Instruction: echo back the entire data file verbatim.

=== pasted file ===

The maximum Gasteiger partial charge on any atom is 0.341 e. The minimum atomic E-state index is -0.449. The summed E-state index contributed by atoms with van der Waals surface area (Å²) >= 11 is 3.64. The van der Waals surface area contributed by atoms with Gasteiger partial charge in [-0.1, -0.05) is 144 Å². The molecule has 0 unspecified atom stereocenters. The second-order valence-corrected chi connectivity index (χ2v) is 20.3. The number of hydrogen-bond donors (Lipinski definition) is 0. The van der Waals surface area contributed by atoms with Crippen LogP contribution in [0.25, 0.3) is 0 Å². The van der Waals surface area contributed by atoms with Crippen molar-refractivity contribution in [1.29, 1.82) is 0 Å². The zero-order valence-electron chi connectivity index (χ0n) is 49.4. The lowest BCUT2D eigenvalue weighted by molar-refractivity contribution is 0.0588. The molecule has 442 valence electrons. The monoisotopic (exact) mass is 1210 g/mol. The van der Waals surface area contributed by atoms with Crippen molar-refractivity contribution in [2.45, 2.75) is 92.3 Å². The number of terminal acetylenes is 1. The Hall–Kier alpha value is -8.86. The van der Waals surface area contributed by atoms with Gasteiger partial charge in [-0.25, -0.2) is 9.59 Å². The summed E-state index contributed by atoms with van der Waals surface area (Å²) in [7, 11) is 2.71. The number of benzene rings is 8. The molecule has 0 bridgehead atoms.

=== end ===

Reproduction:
The maximum Gasteiger partial charge on any atom is 0.341 e. The minimum atomic E-state index is -0.449. The summed E-state index contributed by atoms with van der Waals surface area (Å²) >= 11 is 3.64. The van der Waals surface area contributed by atoms with Gasteiger partial charge in [-0.1, -0.05) is 144 Å². The molecule has 0 unspecified atom stereocenters. The second-order valence-corrected chi connectivity index (χ2v) is 20.3. The number of hydrogen-bond donors (Lipinski definition) is 0. The van der Waals surface area contributed by atoms with Crippen LogP contribution in [0.25, 0.3) is 0 Å². The van der Waals surface area contributed by atoms with Crippen molar-refractivity contribution in [1.29, 1.82) is 0 Å². The zero-order valence-electron chi connectivity index (χ0n) is 49.4. The lowest BCUT2D eigenvalue weighted by molar-refractivity contribution is 0.0588. The molecule has 442 valence electrons. The monoisotopic (exact) mass is 1210 g/mol. The van der Waals surface area contributed by atoms with Crippen molar-refractivity contribution in [2.45, 2.75) is 92.3 Å². The number of terminal acetylenes is 1. The Hall–Kier alpha value is -8.86. The van der Waals surface area contributed by atoms with Gasteiger partial charge in [-0.25, -0.2) is 9.59 Å². The summed E-state index contributed by atoms with van der Waals surface area (Å²) in [7, 11) is 2.71. The number of benzene rings is 8. The molecule has 0 bridgehead atoms.